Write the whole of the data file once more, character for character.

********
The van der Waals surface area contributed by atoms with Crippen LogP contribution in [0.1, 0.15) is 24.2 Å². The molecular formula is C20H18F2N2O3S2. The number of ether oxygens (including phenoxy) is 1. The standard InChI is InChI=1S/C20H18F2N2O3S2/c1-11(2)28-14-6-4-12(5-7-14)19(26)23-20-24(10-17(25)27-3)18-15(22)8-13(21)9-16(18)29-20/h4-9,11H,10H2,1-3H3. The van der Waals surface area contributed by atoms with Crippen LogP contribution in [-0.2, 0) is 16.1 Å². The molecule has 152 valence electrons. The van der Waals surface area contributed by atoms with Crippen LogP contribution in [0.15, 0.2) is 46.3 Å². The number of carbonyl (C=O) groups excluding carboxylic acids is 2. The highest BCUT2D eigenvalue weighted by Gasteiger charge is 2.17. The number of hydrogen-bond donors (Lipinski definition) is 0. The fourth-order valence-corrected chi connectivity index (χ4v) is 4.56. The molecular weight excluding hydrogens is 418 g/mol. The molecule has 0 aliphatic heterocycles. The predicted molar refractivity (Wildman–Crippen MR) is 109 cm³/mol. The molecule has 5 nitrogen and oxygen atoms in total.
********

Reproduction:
The van der Waals surface area contributed by atoms with Crippen LogP contribution in [0.1, 0.15) is 24.2 Å². The molecular formula is C20H18F2N2O3S2. The number of ether oxygens (including phenoxy) is 1. The standard InChI is InChI=1S/C20H18F2N2O3S2/c1-11(2)28-14-6-4-12(5-7-14)19(26)23-20-24(10-17(25)27-3)18-15(22)8-13(21)9-16(18)29-20/h4-9,11H,10H2,1-3H3. The van der Waals surface area contributed by atoms with Crippen LogP contribution in [-0.2, 0) is 16.1 Å². The molecule has 152 valence electrons. The van der Waals surface area contributed by atoms with Crippen LogP contribution in [0.15, 0.2) is 46.3 Å². The number of carbonyl (C=O) groups excluding carboxylic acids is 2. The highest BCUT2D eigenvalue weighted by Gasteiger charge is 2.17. The number of hydrogen-bond donors (Lipinski definition) is 0. The fourth-order valence-corrected chi connectivity index (χ4v) is 4.56. The molecular weight excluding hydrogens is 418 g/mol. The molecule has 0 aliphatic heterocycles. The predicted molar refractivity (Wildman–Crippen MR) is 109 cm³/mol. The molecule has 5 nitrogen and oxygen atoms in total.